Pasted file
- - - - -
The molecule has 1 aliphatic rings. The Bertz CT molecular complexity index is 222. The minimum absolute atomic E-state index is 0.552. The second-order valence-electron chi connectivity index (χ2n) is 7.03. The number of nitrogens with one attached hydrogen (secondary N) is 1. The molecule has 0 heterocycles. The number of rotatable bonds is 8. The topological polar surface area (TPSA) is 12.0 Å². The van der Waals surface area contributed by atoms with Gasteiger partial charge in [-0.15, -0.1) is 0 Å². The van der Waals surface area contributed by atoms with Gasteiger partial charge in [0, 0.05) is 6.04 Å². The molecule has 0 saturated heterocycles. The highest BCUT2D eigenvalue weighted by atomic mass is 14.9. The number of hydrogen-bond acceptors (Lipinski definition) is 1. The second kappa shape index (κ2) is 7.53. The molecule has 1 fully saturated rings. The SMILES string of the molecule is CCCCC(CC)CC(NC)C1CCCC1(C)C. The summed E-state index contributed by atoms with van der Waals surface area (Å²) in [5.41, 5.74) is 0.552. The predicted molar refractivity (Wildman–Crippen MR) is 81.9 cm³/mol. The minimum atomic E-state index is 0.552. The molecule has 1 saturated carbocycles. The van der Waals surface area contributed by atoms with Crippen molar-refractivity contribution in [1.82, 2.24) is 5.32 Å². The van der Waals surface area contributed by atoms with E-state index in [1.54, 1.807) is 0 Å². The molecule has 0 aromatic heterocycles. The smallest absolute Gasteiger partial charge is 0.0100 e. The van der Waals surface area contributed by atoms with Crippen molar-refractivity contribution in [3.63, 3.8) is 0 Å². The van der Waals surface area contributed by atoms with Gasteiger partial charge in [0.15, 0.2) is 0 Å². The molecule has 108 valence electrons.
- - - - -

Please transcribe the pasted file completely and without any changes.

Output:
The molecule has 1 aliphatic rings. The Bertz CT molecular complexity index is 222. The minimum absolute atomic E-state index is 0.552. The second-order valence-electron chi connectivity index (χ2n) is 7.03. The number of nitrogens with one attached hydrogen (secondary N) is 1. The molecule has 0 heterocycles. The number of rotatable bonds is 8. The topological polar surface area (TPSA) is 12.0 Å². The van der Waals surface area contributed by atoms with Gasteiger partial charge in [-0.15, -0.1) is 0 Å². The van der Waals surface area contributed by atoms with Gasteiger partial charge in [0, 0.05) is 6.04 Å². The molecule has 0 saturated heterocycles. The highest BCUT2D eigenvalue weighted by atomic mass is 14.9. The number of hydrogen-bond acceptors (Lipinski definition) is 1. The second kappa shape index (κ2) is 7.53. The molecule has 1 fully saturated rings. The SMILES string of the molecule is CCCCC(CC)CC(NC)C1CCCC1(C)C. The summed E-state index contributed by atoms with van der Waals surface area (Å²) in [5.41, 5.74) is 0.552. The predicted molar refractivity (Wildman–Crippen MR) is 81.9 cm³/mol. The minimum atomic E-state index is 0.552. The molecule has 1 saturated carbocycles. The van der Waals surface area contributed by atoms with Crippen molar-refractivity contribution in [1.82, 2.24) is 5.32 Å². The van der Waals surface area contributed by atoms with E-state index in [1.54, 1.807) is 0 Å². The molecule has 0 aromatic heterocycles. The smallest absolute Gasteiger partial charge is 0.0100 e. The van der Waals surface area contributed by atoms with Crippen molar-refractivity contribution in [3.63, 3.8) is 0 Å². The van der Waals surface area contributed by atoms with Gasteiger partial charge in [0.15, 0.2) is 0 Å². The molecule has 108 valence electrons.